Nature made them blinder motions bounded in a shallower brain!
Woman is the lesser man, and all thy passions match'd with mine
Are as moonlight unto sunlight, and as water unto wine—

      The Victorian husband looked upon marriage as an institution meant for securing his own comfort and satisfaction.

      The typical Tennyson heroine is meek and submissive like Amy (in Locksley Hall) 'whose eyes hung with a minute observance', dreaming night and day of the hero of her heart and perishing of unrequited love.

Science and Religion

      Perhaps no other age witnessed so acute an anguish in the minds of earnest men, to whom faith is an eternal spirit summing up all values was an inner necessity, as did the Victorian Age. It is this anguish of his age that is enshrined with an imperishable interest in Tennyson's poetry.

      Science from different points of the compass, and progressively as a series of catastrophes, had pulled down the universe as people had conceived of it in the West, from the first syllable of recorded time. As Astronomy revealed the terrific vastness and wildernesses of space dotted with millions of uninliabited worlds of mere dead matter, Geology unfolded aeons of time in which the story of life was only a scene, and the story of man but a passage in that scene. Biology came in to blow up faith in the creation of man by a benevolent Providence. The structure of animal forms, the appearance of species and all the wanton wastage in nature, gave no support to the belief in a benign purpose or omniscient design. If one wants to understand the nature of the appalling void that gaped in men's minds one has only to read cantos 34, 35, 36, 54, 55 and 56, of In Memoriam, The Two Voices, The Ancient Sage, and Vastness.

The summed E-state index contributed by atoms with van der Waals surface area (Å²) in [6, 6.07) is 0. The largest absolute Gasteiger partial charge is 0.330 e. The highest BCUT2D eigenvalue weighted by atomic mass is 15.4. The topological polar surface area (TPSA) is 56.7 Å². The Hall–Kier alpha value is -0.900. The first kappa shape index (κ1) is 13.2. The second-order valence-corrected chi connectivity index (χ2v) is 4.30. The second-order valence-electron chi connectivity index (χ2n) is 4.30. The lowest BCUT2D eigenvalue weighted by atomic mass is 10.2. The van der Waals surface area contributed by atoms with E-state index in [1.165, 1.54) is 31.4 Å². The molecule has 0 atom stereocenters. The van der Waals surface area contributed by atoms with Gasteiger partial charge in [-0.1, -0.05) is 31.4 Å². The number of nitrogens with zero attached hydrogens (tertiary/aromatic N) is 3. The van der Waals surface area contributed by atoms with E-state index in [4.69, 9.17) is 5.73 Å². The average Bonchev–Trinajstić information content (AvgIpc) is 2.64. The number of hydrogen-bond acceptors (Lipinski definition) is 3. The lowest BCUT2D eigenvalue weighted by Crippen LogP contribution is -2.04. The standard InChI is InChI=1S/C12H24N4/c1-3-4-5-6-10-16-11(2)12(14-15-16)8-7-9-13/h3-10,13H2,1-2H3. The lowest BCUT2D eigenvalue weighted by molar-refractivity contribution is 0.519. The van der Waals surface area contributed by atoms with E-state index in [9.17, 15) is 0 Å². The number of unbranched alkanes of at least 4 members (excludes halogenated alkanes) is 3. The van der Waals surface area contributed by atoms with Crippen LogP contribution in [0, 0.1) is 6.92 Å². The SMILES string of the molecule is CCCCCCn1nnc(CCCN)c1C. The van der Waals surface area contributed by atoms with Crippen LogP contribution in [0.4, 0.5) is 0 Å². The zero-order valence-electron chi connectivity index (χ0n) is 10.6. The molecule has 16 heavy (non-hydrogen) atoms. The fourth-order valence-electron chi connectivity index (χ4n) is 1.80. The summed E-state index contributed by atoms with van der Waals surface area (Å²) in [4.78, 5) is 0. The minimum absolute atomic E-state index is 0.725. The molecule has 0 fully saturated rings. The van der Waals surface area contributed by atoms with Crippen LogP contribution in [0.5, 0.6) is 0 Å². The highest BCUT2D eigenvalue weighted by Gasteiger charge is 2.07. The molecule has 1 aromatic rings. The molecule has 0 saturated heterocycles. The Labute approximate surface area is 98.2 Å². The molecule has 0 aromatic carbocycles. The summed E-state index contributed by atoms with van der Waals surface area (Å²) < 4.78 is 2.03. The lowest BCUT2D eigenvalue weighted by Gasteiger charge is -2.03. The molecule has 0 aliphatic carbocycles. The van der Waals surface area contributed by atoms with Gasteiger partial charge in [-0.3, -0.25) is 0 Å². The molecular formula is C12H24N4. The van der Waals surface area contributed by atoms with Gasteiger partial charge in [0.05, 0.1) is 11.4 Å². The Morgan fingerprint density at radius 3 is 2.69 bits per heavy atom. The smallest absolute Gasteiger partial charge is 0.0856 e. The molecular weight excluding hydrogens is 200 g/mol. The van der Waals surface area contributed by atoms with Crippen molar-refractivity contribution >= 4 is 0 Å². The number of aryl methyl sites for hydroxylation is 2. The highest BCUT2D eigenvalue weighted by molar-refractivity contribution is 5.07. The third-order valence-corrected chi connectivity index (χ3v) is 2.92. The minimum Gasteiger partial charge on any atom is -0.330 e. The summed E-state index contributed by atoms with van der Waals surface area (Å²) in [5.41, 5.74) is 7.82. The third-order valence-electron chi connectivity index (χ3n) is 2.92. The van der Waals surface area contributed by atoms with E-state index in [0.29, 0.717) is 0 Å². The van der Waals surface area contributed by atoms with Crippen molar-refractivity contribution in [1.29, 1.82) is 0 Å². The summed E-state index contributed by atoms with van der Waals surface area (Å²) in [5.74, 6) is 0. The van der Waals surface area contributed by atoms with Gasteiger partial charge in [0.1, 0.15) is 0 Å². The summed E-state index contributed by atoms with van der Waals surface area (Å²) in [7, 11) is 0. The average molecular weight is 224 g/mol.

The issue or the central problem round which the minds of thoughtful men were coming to revolve, can be very simply stated: "What was the standing of personality, the finite human personality, in a world which every year was revealing itself more clearly as a process of perpetual flux? We may perhaps forget, among our own more pressing concerns, how formidable an attack on human dignity and personal values, the ground of all Western philosophy and religion, was implicit in the new conceptions of geological and biological time." The answer that Tennyson gave to these problems may, or may not, satisfy us today, but it did win for thousands "in the season of their distress the guidance and assurance for which they asked." Tennyson declared again and again that evolution, instead of taking away purpose and meaning from the world, opened out endless gradation of higher and higher forms of intelligence and goodness, to the highest of which man can climb if only he would will aright. Man, "the seeming prey of cycling storms" can turn the myriad shocks of evolution to his spiritual gain if he will but

Arise and fly
The reeling Faun, the sensual feast,
Move upward, working out the beast
And let the ape and tiger die (In Memoriam)

      His exhortation "to cling to the faith beyond the forms of faith" appealed to philosophical minds who recoiled from many of the dogmas of religion. The conflict between "Faith and Doubt" in Tennyson's mind was the reflection of the same conflict in the foremost minds of the time. He did not depart from his own convictions to offer to his contemporaries a working solution of their theological difficulties. Profound or shallow, tossed between head and heart, he remained true to his inner promptings. His moments of faith soothed others, while his moments of inner anguish reflected the anguish of Victorian thought.

Select University Questions

1. How far does Tennyson's poetry represent the ideas, tastes and prevailing currents of thought of Englishmen belonging to his generation?
2. How far is Tennyson the prophet and interpreter of his age?
3. What do we learn of the general intellectual and political tendencies of the nineteenth century from reading Tennyson's poetry?